Avant d'attaquer l'année 2015 en regardant devant nous !! Un coup d'oeil sur le passé ! Mais un passé qui vivait le futur !! soit notre présent !! Puisque le monde de Philip K Dick est désormais le notre ! Nostalgie d'une époque, celle de la revue New World de Michael Moorcock bien plus visionnaire que les fantasy régressives qui pullulent sur les étagères de nos libraires.
Autre bonne résolution pour 2015 relancer mon blog !
C'est fait !!
GUY SKORNIK "Pour Pauwels"
I just got some few new copies of this gem on heavy vinyl !!!
Be quick !! Super Limited stock !!!
To order it send thru paypal
22 € (incl postage) for France
24 € (incl postage) Europa
25 (incl postage) rest of the world
Guy Skornik was a mystic explorer, psychonaut, and gifted musician, who was a key member of François Wertheimer's Popera Cosmic collective; he was also deeply immersed in the metaphysical revolutions of his time. He presented television reports, laced with elements of Eastern mysticism, on LSD experiences. And then there was Skornik's album, "Pour Pauwells", inspired by the revolutionary writings of Louis Pauwells, one-time counterculture hero and disciple of esoteric spiritualist G. I. Gurdjieff. It is one of a handful of classic French progressive pop concept albums of the early 1970's, together with Serge Gainsbourg’s “Melody Nelson," Igor Wakévitch's "Hathor", Gérard Manset's “La Mort D’Orion," and Michel Berger's “Puzzle.” Licensed from Parlophone, A Warner Music Group Company.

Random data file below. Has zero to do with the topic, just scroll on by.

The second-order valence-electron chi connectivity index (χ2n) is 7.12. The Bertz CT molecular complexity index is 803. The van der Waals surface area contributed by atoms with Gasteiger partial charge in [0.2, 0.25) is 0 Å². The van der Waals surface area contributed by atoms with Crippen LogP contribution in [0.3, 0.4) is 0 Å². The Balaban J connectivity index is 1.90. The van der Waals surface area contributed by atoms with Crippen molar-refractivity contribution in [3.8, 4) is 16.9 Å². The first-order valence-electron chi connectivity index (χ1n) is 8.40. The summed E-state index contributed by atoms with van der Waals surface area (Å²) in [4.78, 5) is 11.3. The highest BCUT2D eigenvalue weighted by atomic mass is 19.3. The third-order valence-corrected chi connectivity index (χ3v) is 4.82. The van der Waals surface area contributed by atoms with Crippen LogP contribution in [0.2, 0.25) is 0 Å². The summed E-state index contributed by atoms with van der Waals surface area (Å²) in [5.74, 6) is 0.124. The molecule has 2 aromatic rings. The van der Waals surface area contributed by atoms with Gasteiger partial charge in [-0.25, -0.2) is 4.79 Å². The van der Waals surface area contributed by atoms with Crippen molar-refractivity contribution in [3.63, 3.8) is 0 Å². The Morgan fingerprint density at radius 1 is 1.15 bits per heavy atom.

"If you have not heard of Guy Skornik you do not know what you've lost... but don't worry, it's never too late. Guy was brought to the public's attention for the first time in the beginning of 1970. Then it was the release in the middle of the year of a magnificent LP (on Pathé, of course!) I strongly recommend it to you as it is a masterpiece. He starts with a taste for surrealism and for all the strange things that have occurred over thousands of years on the earth’s surface; Skornik tried, and succeeded perfectly, to create with his music what Louis Pauwels did with his huge best-seller The Morning of the Magicians—a book that can be quickly defined as a popularization of many disturbing problems poorly understood by the general public, such as flying saucers, Atlantis, and Easter Island." —Jacques Allemand (Extra magazine)
•one of a handful of classic French progressive pop concept albums of the early 1970's, together with Serge Gainsbourg’s “Melody Nelson," Igor Wakévitch's "Hathor", Gérard Manset's “La Mort D’Orion," and Michel Berger's “Puzzle”
•key member of François Wertheimer's Popera Cosmic collective
•arrangements by Ivan Jullien (Françoise Hardy, Johnny Hallyday, Quincy Jones, & Elton John)
01. What Is Realite? (4:10)
02. Je Ne Sais Pas, Je Ne Sais Plus Rien (2:50)
03. Qu’est-ce Que Le Dream? (3:25)
04. Je Vois Ce Que Je Crois (3:10)
05. Fulcanelli (3:00)
06. L’ile de Paques (4:25)
07. What Is Realite? (1:05)/Qu’est-ce Que Le Dream? (0:45)
08. Magdalena (3:25)
09. What Is Realite? (0:55)/Qu’est-ce Que Le Dream? (0:30)
10. Gurdjieff (5:30)
Catalogue number: LION 676 /MOPRE001